The Cuckoo (2003)
A barrier of languages and cultures puts a wall between three people who find themselves sharing a very small house in this offbeat comedy from Russia. It's the fall of 1944 and the war in Europe is beginning to wind down, so Finnish army private Veiko (Ville Haapasalo) is less than enthusiastic when a group of German soldiers decide to use him as a living decoy to attract a Russian sniper. After being fitted out in a SS uniform and chained to a large rock, Veiko manages to escape and seeks shelter in a small farmhouse. But Veiko quickly discovers he's not alone; Anny (Anni-Kristina Usso), a Laplander whose husband is off to war, is living in the house, and she has already taken in a stray soldier, a gung-ho Russian named Ivan (Viktor Bychkov). All three speak different languages, so as Veiko tries to discuss the futility of the war with Sholti, the Russian wants only to capture his Finnish enemy, while Anny isn't able to explain to either of the men that, after months away from her husband, she's in the mood for love. … More
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Critic Reviews for The Cuckoo
Writer/director Alexander Rogozhkin has a way of lapsing into cuteness when the story calls for something more challenging, but The Cuckoo eventually finds its own kind of light, ridiculous tone that generally doesn't talk down to the characters.
A consistently hilarious collision of cultures and a string of misunderstandings.
A mystical fairy tale by Alexander Rogozhkin as beautiful as it is tender.
A wondrous, funny and moving little film.
It's quite a treat.
A winning piece of folk art from an isolated way of life, worth a look for those who want to see the world in all its quirky and earthy forms.
[A] gentle, often funny, always very human film about loneliness and unexpected companionship...
A gently funny mini-epic whose 'make love not war' message is delivered in three languages at once.
Juuso, who made her film debut at 22 in this movie, is spunky and funny. The two guys play off each other like bickering old pals.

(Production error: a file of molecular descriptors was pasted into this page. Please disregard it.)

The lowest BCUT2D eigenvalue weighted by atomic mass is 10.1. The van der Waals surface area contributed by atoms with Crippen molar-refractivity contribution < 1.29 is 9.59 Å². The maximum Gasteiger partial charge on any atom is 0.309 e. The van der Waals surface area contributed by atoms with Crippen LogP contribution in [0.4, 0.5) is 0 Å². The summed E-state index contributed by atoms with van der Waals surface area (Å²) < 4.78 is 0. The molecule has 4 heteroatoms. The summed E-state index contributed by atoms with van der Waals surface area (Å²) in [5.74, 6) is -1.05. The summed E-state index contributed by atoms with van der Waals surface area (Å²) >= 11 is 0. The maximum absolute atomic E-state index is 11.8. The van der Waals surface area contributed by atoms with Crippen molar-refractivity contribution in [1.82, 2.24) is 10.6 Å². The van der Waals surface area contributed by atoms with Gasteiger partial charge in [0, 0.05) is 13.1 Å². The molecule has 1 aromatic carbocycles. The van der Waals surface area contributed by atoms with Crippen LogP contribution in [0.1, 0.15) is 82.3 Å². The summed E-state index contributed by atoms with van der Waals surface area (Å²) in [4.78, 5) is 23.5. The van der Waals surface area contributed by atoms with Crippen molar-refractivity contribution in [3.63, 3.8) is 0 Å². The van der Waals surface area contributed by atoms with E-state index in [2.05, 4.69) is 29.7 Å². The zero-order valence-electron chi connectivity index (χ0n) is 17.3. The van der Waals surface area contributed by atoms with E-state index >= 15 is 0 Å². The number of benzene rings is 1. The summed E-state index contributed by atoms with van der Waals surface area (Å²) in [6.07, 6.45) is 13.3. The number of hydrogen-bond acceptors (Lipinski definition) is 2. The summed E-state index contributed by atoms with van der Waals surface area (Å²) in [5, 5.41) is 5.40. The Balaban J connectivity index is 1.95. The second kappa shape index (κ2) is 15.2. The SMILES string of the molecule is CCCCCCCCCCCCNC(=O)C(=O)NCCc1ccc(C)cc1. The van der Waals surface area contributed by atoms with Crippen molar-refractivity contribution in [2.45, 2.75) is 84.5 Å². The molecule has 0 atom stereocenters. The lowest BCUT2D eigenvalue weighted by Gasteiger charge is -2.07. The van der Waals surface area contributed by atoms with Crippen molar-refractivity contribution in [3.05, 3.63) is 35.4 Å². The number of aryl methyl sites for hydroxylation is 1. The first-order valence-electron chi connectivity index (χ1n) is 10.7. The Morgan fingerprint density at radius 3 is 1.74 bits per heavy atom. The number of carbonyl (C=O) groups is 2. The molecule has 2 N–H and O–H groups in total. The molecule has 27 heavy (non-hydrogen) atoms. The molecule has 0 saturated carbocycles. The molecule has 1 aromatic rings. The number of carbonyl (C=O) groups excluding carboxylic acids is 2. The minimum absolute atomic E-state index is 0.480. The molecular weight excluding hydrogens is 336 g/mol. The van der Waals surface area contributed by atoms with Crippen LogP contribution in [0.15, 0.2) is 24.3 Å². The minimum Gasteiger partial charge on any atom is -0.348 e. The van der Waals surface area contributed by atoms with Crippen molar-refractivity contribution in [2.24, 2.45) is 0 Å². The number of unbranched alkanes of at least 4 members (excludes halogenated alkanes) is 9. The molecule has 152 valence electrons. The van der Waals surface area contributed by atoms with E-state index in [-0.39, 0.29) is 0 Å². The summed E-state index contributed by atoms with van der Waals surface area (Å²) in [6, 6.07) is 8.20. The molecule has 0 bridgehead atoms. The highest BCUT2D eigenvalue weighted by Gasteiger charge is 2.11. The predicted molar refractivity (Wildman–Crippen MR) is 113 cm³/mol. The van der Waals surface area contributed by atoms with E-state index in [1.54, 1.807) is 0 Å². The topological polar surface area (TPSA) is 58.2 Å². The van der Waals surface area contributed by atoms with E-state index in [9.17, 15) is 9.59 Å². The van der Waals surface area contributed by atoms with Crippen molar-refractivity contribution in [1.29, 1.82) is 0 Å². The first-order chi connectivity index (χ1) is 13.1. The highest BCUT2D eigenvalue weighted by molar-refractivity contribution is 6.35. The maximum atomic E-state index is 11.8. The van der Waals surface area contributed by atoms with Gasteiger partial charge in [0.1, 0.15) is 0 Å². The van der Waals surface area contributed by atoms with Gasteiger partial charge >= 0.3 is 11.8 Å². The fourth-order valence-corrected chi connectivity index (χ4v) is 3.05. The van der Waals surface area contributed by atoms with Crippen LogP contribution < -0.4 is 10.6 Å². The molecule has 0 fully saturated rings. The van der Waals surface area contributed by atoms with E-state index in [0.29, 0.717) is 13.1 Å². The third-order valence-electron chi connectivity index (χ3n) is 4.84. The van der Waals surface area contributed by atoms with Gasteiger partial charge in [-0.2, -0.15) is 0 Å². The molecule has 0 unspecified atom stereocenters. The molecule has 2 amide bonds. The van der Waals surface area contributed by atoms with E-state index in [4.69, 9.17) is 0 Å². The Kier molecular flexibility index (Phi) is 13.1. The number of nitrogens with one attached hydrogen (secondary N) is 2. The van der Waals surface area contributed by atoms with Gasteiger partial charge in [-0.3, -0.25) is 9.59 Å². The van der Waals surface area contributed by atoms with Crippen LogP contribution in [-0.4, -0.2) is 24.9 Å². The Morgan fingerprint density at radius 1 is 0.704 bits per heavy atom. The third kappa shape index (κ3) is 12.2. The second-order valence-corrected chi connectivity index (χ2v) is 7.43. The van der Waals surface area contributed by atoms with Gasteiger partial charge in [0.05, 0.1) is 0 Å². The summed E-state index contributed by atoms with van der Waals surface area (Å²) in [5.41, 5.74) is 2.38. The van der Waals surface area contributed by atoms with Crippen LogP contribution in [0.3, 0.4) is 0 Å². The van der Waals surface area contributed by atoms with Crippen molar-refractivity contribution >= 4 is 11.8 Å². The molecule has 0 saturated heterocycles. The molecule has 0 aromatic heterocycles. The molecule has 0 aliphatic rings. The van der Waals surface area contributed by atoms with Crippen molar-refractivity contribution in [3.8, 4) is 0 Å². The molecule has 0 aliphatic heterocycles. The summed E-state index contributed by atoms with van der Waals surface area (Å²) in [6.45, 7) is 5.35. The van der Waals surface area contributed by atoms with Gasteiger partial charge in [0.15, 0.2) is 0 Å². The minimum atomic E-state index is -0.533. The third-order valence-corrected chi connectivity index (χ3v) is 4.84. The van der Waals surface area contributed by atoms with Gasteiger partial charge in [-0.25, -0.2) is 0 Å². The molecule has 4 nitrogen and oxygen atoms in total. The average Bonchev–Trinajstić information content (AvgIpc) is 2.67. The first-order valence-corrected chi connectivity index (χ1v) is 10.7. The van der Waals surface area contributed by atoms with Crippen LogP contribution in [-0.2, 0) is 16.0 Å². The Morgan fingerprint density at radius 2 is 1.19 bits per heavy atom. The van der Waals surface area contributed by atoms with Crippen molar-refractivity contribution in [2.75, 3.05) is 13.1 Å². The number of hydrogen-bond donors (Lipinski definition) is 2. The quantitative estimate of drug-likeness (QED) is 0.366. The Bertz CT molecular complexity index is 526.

Gives us something to think about: How much of what we consider civilization -- intellectual pursuit, politics, nationalism -- relies on language?
Anni is a feisty little thing and you can't help but root for her when she challenges these two burly soldiers and gets out of the relationship exactly what she wants.
A bit overextended for its very simple story...but for the most part this is a charming, curiously touching picture.
A pretty good film -- a dark comedy rigorously observed -- until Rogozhkin reveals himself to be just another New Age softie.
A trifling treat that neither amounts to nor aspires to anything substantial.
Rogozhkin makes nearly all of his points with surprising subtlety.
Audience Reviews for The Cuckoo
I just love this movie... The Cuckoo (Russian: Кукушка, Kukushka)is one of the funniest and best anti-war movies I've seen! Perfect for the film students to learn how to do perfect photography, screenplay and directing! Russian Federation National Award in the Art and Literature Area was awarded to the crew of the film; to the director and the author of the screenplay Aleksandr Rogozhkin, producer Segei Selianov, main cast Anni-Kristiina Juuso, Ville Haapasalo, Viktor Bychkov, director of photography Andrey Zhegalov, director of the film art Vladimir I. Svetozarov, composer Dmitriy Pavlov, sound engineers Anatoliy Gudkov and Sergei Sokolov... they all deserved it!
Aleksandr Rogozhkin did amazingly smooth work of art which takes place during World War II from the perspective of opposing Soviet and Finnish soldiers stranded at a Sami woman's farmhouse.
"Kukushka" was the nickname given by Soviet soldiers exclusively to lone Finnish snipers, who ambushed their targets from a purpose-built tree-branch-nest. Thus the title refers to both Veikko (the sniper) and Anni (a lone woman living in the forest, much like a cuckoo).
If you have a chance to see it - do it now!
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